Another entirely appropriate practice is Prana Mudra. This ancient mudra awakens the five pranas and the chakras in the manner of an ‘Inner Bealtaine‘:
• Sit in a comfortable meditative position with hands on top of one another, palms facing upwards
• Rest your awareness on the root chakra and feel a build- up of energy; if you wish, you can perform moola bandha
• Inhale, visualising a stream of prana rising in the chakras as you raise the hands until palms face the navel
• Hands are open, fingers pointing towards each other- but not touching
• Inhalation and visualisation continues until palms face the heart centre
• Likewise, until the palms pass in front of the throat and eyebrow centre
• Take arms outward, away from the body, until arms are wide apart and slightly bent- with palms turned upwards towards the heavens, level with the ears; the muscles are relaxed and lungs full
• Visualise a stream of energy surging up from the crown chakra and cascading around the body forming a cocoon of vibrating prana. Radiate peaceful vibrations to the world, cosmos and all beings
• Remain motionless with inhaled breath held without strain
• Then exhale in reverse manner
After this, you may wish to sit for a Bealtaine Meditation; relying on your own creativity, as I have done, in the following improvisation on a Yoga candle-gazing meditation (Trataka).
• Sit comfortably, in front of a lit candle arm’s length away, with the flame at eye- level
• Open your eyes and gaze at the top of the wick, in the middle of the flame
• This is your Bealtaine Fire
• Your eyes are wide open, but relaxed, and not straining; relax the eye muscles
• Keep the eyes open as long as is comfortable without blinking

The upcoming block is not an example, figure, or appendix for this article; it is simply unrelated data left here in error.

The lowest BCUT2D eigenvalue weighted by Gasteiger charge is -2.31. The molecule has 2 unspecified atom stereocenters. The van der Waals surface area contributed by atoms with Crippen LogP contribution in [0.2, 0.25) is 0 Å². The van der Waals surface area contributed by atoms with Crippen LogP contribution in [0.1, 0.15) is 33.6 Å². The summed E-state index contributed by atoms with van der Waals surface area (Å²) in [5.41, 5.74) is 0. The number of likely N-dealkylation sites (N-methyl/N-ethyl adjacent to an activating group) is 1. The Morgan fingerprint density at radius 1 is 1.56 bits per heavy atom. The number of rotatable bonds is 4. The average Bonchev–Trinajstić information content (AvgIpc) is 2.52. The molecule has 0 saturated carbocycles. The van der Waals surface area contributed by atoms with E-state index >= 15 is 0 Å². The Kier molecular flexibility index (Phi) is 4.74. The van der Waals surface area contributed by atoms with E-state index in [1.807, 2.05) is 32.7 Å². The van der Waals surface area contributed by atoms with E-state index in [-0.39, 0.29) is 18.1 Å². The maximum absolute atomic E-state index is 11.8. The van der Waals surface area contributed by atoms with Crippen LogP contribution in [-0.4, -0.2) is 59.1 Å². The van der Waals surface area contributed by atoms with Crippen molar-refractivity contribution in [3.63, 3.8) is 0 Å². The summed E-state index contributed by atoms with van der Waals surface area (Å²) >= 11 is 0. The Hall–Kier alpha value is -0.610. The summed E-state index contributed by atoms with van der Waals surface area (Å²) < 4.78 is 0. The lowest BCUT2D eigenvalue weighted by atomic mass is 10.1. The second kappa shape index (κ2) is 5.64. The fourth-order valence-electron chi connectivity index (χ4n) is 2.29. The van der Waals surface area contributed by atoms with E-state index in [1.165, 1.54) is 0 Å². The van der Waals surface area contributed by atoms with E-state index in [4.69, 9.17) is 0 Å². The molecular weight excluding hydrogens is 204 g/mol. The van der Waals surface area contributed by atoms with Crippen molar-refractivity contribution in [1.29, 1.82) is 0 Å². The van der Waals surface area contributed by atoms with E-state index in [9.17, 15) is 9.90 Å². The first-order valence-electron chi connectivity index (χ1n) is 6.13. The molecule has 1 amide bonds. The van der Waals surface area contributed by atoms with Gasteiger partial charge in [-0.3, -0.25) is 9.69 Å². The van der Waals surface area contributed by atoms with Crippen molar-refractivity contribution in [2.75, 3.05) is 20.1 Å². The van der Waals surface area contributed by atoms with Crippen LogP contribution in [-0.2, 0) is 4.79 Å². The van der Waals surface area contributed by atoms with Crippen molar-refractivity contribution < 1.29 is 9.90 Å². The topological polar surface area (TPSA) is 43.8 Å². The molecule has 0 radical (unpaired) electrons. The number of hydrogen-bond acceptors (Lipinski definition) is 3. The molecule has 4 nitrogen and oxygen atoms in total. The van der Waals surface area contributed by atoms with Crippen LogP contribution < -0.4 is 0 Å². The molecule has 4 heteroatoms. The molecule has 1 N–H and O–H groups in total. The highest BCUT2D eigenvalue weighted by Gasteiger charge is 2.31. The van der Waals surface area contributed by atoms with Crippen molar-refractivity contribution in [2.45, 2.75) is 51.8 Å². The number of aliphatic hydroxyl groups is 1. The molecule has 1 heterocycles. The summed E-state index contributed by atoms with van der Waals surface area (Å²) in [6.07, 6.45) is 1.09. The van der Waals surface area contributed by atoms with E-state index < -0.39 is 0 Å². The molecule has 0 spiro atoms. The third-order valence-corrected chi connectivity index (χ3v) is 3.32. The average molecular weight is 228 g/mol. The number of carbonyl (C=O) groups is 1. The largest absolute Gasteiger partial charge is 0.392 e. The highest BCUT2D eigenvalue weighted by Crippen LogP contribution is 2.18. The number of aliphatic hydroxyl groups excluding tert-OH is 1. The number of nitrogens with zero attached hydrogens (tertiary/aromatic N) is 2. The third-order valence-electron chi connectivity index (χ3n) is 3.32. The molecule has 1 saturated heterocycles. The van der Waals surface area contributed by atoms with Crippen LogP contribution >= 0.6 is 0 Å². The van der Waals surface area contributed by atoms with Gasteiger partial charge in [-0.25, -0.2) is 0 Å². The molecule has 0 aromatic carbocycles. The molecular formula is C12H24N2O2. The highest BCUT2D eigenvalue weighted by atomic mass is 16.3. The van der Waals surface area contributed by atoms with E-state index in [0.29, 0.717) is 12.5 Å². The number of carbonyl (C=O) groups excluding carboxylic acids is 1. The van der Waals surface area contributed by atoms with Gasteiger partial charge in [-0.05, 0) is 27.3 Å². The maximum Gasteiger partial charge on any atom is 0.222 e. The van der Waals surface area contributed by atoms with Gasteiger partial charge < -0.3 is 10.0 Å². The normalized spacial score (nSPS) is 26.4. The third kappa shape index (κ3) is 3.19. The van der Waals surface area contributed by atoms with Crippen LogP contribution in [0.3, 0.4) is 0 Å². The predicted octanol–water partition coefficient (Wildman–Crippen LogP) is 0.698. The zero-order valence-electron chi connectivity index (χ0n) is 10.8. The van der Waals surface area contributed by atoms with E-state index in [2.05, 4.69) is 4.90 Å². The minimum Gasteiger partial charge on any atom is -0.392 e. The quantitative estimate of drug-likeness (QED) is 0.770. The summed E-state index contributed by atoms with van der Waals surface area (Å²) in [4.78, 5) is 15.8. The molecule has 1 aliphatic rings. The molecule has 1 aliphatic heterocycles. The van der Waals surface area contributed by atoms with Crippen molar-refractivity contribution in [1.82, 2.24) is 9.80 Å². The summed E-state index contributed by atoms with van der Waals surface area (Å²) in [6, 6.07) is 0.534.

• If you feel discomfort, blink the eyes, and then continue with the practice
• Maintain your gaze on the wick of the candle
• If the mind wanders, gently steer it back to the flame
• Don’t strain, but try as best you can to maintain the gaze without blinking for at least half a minute
• With practice you will be able to do so for up to 3 minutes
• Then, close the eyes and visualise the after-image of the candle flame in front of the closed eyes
• You can then open your eyes and repeat the process
• Gaze at the candle flame for up to 3 minutes
• And now close the eyes
• Visualise the candle flame now established at the crown or top of the head
• It is as if your body is the Hill of Uisneach and the flame is the Bealtaine Fire
• Now visualise that you are taking a deepa from the fire and creating a little flame at the eye-brow centre, as you silently intone OM
• Continue in this manner, successively creating flames at the throat centre, the heart centre, the navel, the pelvic centre and finally at the root chakra
• Pausing to rest your attention and meditate in turn on each inner light (jyoti) as you intone OM or the seed mantras for the chakras
• Finally, visualising your entire spine as a Hill of Uisneach illumined by seven Bealtaine fires
• Which then merge, once more, into a single flame either at the crown of the head or at the heart centre. Hari Ogham Tat Sat!
HEADER PHOTO courtesy of ‘Chuttersnap’, and Unsplash